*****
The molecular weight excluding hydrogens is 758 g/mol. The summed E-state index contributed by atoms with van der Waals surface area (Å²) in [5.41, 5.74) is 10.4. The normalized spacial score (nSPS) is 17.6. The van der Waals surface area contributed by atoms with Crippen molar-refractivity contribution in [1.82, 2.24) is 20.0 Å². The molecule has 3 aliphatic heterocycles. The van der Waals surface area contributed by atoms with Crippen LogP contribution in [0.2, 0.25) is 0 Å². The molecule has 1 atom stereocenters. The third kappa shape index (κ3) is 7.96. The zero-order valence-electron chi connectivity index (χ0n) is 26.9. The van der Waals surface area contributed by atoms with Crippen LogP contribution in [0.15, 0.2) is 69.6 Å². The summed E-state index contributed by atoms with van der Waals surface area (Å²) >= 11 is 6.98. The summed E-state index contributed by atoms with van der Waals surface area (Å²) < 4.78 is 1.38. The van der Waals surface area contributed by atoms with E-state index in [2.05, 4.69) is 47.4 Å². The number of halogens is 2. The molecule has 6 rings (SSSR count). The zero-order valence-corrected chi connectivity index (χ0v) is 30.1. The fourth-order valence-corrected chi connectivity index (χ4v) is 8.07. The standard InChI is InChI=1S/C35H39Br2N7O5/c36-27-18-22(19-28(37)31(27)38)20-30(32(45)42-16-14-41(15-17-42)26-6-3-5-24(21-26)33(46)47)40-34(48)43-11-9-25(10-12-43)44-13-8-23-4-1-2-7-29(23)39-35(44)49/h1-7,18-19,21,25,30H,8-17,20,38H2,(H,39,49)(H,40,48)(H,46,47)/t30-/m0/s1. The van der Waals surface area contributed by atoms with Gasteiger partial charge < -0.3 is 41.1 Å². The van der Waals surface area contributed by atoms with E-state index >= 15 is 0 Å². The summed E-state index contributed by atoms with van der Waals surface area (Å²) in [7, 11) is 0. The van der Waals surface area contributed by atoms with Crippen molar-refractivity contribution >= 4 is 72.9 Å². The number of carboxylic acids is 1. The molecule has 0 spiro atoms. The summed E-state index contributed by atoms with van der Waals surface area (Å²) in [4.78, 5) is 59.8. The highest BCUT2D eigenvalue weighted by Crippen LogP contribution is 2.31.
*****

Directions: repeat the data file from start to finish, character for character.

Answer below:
The molecular weight excluding hydrogens is 758 g/mol. The summed E-state index contributed by atoms with van der Waals surface area (Å²) in [5.41, 5.74) is 10.4. The normalized spacial score (nSPS) is 17.6. The van der Waals surface area contributed by atoms with Crippen molar-refractivity contribution in [1.82, 2.24) is 20.0 Å². The molecule has 3 aliphatic heterocycles. The van der Waals surface area contributed by atoms with Crippen LogP contribution in [0.2, 0.25) is 0 Å². The molecule has 1 atom stereocenters. The third kappa shape index (κ3) is 7.96. The zero-order valence-electron chi connectivity index (χ0n) is 26.9. The van der Waals surface area contributed by atoms with Crippen LogP contribution in [0.15, 0.2) is 69.6 Å². The summed E-state index contributed by atoms with van der Waals surface area (Å²) >= 11 is 6.98. The summed E-state index contributed by atoms with van der Waals surface area (Å²) < 4.78 is 1.38. The van der Waals surface area contributed by atoms with E-state index in [2.05, 4.69) is 47.4 Å². The number of halogens is 2. The molecule has 6 rings (SSSR count). The zero-order valence-corrected chi connectivity index (χ0v) is 30.1. The fourth-order valence-corrected chi connectivity index (χ4v) is 8.07. The standard InChI is InChI=1S/C35H39Br2N7O5/c36-27-18-22(19-28(37)31(27)38)20-30(32(45)42-16-14-41(15-17-42)26-6-3-5-24(21-26)33(46)47)40-34(48)43-11-9-25(10-12-43)44-13-8-23-4-1-2-7-29(23)39-35(44)49/h1-7,18-19,21,25,30H,8-17,20,38H2,(H,39,49)(H,40,48)(H,46,47)/t30-/m0/s1. The van der Waals surface area contributed by atoms with Gasteiger partial charge < -0.3 is 41.1 Å². The van der Waals surface area contributed by atoms with E-state index >= 15 is 0 Å². The summed E-state index contributed by atoms with van der Waals surface area (Å²) in [7, 11) is 0. The van der Waals surface area contributed by atoms with Crippen molar-refractivity contribution >= 4 is 72.9 Å². The number of carboxylic acids is 1. The molecule has 0 spiro atoms. The summed E-state index contributed by atoms with van der Waals surface area (Å²) in [4.78, 5) is 59.8. The highest BCUT2D eigenvalue weighted by Crippen LogP contribution is 2.31.